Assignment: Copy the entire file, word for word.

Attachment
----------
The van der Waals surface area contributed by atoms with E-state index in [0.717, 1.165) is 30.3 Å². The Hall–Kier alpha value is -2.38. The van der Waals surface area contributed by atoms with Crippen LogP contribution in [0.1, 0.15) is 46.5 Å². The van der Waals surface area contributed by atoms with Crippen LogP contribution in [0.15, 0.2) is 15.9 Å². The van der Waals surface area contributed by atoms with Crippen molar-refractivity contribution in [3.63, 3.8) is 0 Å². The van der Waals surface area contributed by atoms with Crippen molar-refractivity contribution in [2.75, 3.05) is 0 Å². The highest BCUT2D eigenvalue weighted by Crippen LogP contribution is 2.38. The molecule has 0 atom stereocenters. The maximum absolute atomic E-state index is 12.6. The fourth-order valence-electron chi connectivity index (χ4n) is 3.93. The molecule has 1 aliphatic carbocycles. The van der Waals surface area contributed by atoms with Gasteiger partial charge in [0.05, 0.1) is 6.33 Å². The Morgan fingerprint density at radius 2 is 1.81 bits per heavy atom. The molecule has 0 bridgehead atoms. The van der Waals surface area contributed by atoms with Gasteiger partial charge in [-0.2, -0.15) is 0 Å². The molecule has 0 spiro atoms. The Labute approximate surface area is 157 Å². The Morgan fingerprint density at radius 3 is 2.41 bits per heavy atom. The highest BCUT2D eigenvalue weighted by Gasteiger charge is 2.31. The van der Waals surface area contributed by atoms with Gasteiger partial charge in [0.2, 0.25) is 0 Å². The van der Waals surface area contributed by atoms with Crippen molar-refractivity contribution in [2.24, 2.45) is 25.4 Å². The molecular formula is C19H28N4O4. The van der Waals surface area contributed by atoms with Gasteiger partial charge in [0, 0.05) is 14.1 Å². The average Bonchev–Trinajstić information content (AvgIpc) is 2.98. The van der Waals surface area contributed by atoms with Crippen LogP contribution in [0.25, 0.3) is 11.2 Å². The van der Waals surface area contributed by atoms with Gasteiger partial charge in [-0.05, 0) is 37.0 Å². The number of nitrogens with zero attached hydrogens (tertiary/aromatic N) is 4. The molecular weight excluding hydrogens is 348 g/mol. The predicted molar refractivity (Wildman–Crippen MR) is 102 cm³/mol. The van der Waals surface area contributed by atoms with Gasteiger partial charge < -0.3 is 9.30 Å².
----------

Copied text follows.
The van der Waals surface area contributed by atoms with E-state index in [0.717, 1.165) is 30.3 Å². The Hall–Kier alpha value is -2.38. The van der Waals surface area contributed by atoms with Crippen LogP contribution in [0.1, 0.15) is 46.5 Å². The van der Waals surface area contributed by atoms with Crippen LogP contribution in [0.15, 0.2) is 15.9 Å². The van der Waals surface area contributed by atoms with Crippen molar-refractivity contribution in [3.63, 3.8) is 0 Å². The van der Waals surface area contributed by atoms with Crippen molar-refractivity contribution in [2.75, 3.05) is 0 Å². The highest BCUT2D eigenvalue weighted by Crippen LogP contribution is 2.38. The molecule has 0 atom stereocenters. The maximum absolute atomic E-state index is 12.6. The fourth-order valence-electron chi connectivity index (χ4n) is 3.93. The molecule has 1 aliphatic carbocycles. The van der Waals surface area contributed by atoms with Gasteiger partial charge in [0.05, 0.1) is 6.33 Å². The Morgan fingerprint density at radius 2 is 1.81 bits per heavy atom. The molecule has 0 bridgehead atoms. The van der Waals surface area contributed by atoms with Gasteiger partial charge in [-0.2, -0.15) is 0 Å². The molecule has 0 spiro atoms. The Labute approximate surface area is 157 Å². The Morgan fingerprint density at radius 3 is 2.41 bits per heavy atom. The highest BCUT2D eigenvalue weighted by Gasteiger charge is 2.31. The van der Waals surface area contributed by atoms with Gasteiger partial charge in [0.2, 0.25) is 0 Å². The van der Waals surface area contributed by atoms with Crippen molar-refractivity contribution in [2.24, 2.45) is 25.4 Å². The molecular formula is C19H28N4O4. The van der Waals surface area contributed by atoms with Gasteiger partial charge in [0, 0.05) is 14.1 Å². The average Bonchev–Trinajstić information content (AvgIpc) is 2.98. The van der Waals surface area contributed by atoms with Crippen LogP contribution in [0.25, 0.3) is 11.2 Å². The van der Waals surface area contributed by atoms with Gasteiger partial charge in [-0.05, 0) is 37.0 Å². The number of nitrogens with zero attached hydrogens (tertiary/aromatic N) is 4. The molecular weight excluding hydrogens is 348 g/mol. The predicted molar refractivity (Wildman–Crippen MR) is 102 cm³/mol. The van der Waals surface area contributed by atoms with Gasteiger partial charge < -0.3 is 9.30 Å².